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Learning Objectives

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  1. Understand the differences between acute and chronic pancreatitis and the laboratory test results used to establish the diagnosis of each.

  2. Learn the clinical, laboratory, and radiographic abnormalities in patients with cancer of the pancreas.

  3. Learn the clinical and laboratory criteria for the diagnosis of diabetes mellitus, gestational diabetes mellitus, and hypoglycemia.

  4. Identify the different islet cell tumors and learn their associated laboratory test results.

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Introduction

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Disorders involving the pancreas are generally divided into 2 categories. One group includes diseases of the exocrine portion of the pancreas, which secretes digestive enzymes into the gastrointestinal tract. The other category includes the disorders of the endocrine portion of the pancreas, which contains beta cells for secretion of insulin, alpha cells for secretion of glucagon, and delta cells for secretion of somatostatin. The cells that secrete hormones are arranged in islets within the exocrine pancreas.

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The most frequently encountered disorders of the exocrine pancreas are pancreatitis and pancreatic neoplasms (usually cancer). Pancreatitis may be acute, or chronic with recurrent bouts of acute pancreatitis. Pancreatic tumors of the exocrine pancreas almost always originate in the pancreatic ductal epithelium. The major disease of the endocrine pancreas is diabetes mellitus (DM). Several neoplasms are also associated with the endocrine pancreas but are much rarer than those associated with the exocrine pancreas.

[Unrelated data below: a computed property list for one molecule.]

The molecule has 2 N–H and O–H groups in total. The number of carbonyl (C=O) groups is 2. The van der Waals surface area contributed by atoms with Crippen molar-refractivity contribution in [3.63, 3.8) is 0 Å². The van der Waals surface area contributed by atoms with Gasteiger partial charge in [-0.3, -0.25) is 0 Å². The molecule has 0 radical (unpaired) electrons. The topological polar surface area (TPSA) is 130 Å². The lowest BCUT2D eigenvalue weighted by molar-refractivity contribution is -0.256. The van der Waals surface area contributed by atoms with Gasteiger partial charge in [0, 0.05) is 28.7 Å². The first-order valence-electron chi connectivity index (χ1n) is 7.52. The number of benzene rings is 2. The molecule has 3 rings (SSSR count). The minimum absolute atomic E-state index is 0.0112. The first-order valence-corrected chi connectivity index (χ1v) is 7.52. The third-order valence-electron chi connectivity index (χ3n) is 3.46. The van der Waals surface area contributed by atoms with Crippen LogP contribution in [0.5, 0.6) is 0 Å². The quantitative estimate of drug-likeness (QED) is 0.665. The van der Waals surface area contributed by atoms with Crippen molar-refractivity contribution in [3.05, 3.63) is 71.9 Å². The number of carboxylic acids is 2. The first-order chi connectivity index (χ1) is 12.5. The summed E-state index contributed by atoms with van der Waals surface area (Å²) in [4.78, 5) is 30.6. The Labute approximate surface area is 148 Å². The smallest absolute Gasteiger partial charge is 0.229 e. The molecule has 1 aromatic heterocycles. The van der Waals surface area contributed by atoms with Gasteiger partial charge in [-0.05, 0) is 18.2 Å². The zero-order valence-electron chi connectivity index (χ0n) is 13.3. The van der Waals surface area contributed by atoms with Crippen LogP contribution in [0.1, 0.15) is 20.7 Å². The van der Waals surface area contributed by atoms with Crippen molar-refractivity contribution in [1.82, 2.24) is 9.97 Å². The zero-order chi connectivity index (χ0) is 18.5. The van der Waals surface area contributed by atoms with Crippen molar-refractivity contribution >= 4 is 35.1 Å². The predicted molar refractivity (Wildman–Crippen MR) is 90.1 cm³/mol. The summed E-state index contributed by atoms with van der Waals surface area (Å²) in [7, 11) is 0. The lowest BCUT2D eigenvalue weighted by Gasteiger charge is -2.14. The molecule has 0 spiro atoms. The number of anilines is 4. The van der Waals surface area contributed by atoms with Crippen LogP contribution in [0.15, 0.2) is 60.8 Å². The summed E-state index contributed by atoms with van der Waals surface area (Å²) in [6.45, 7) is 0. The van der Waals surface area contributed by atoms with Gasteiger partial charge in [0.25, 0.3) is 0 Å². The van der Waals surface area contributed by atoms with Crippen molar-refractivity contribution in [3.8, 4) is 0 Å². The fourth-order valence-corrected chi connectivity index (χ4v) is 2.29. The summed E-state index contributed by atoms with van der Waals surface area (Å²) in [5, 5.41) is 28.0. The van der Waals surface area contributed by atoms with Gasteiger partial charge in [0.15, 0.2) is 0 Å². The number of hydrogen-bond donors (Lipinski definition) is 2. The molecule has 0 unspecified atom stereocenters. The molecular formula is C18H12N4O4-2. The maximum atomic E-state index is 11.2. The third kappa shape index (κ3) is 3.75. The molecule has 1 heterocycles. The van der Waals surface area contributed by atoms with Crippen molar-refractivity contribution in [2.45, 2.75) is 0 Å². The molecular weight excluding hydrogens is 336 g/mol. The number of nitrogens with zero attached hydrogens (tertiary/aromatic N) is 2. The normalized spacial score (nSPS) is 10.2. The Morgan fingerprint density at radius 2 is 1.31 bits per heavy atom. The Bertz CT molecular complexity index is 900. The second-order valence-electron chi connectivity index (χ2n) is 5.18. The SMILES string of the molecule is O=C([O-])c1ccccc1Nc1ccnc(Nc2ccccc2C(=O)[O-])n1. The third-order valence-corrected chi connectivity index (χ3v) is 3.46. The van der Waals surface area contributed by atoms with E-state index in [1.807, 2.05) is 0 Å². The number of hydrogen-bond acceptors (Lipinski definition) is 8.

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Acute Pancreatitis

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Description

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Acute pancreatitis is a potentially lethal disorder associated with intracellular activation of digestive enzymes in the pancreas. This results in autodigestion of the pancreatic tissue by the powerful enzymes normally secreted into the gastrointestinal tract to degrade ingested foods. The damage to the pancreas can produce inflammation, edema, necrosis, hemorrhage, and liquefaction, and may obstruct the pancreatic duct and block the flow of pancreatic enzymes into the gastrointestinal tract. The obstruction further enhances the progression of acute pancreatitis. Clinically, a bout of acute pancreatitis is characterized by midepigastric pain frequently radiating to the back, nausea, and vomiting.

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Acute pancreatitis is a potentially lethal disorder associated with intracellular activation of digestive enzymes in the pancreas. This results in autodigestion of the pancreatic tissue by the powerful enzymes normally secreted into the gastrointestinal tract to degrade ingested foods.

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The cause of acute pancreatitis in the majority of the cases is either alcohol abuse or gallstones. There are, however, other causes, such as hypertriglyceridemia, hypercalcemia, selected infections, obstructing pancreatic tumors, and trauma to the pancreas. Hereditary forms of acute pancreatitis have also been described due to mutations in the trypsinogen gene or the trypsin inhibitor gene. In addition, many medications have been associated with the development of acute pancreatitis. Selected examples are asparaginase, azathioprine, estrogens, furosemide, sulfonamides, tetracycline, and thiazide diuretics. The mechanism of pancreatic injury following ingestion of these medications may be related to hypersensitivity to the drug or accumulation of a toxic drug metabolite in the pancreas. In ...

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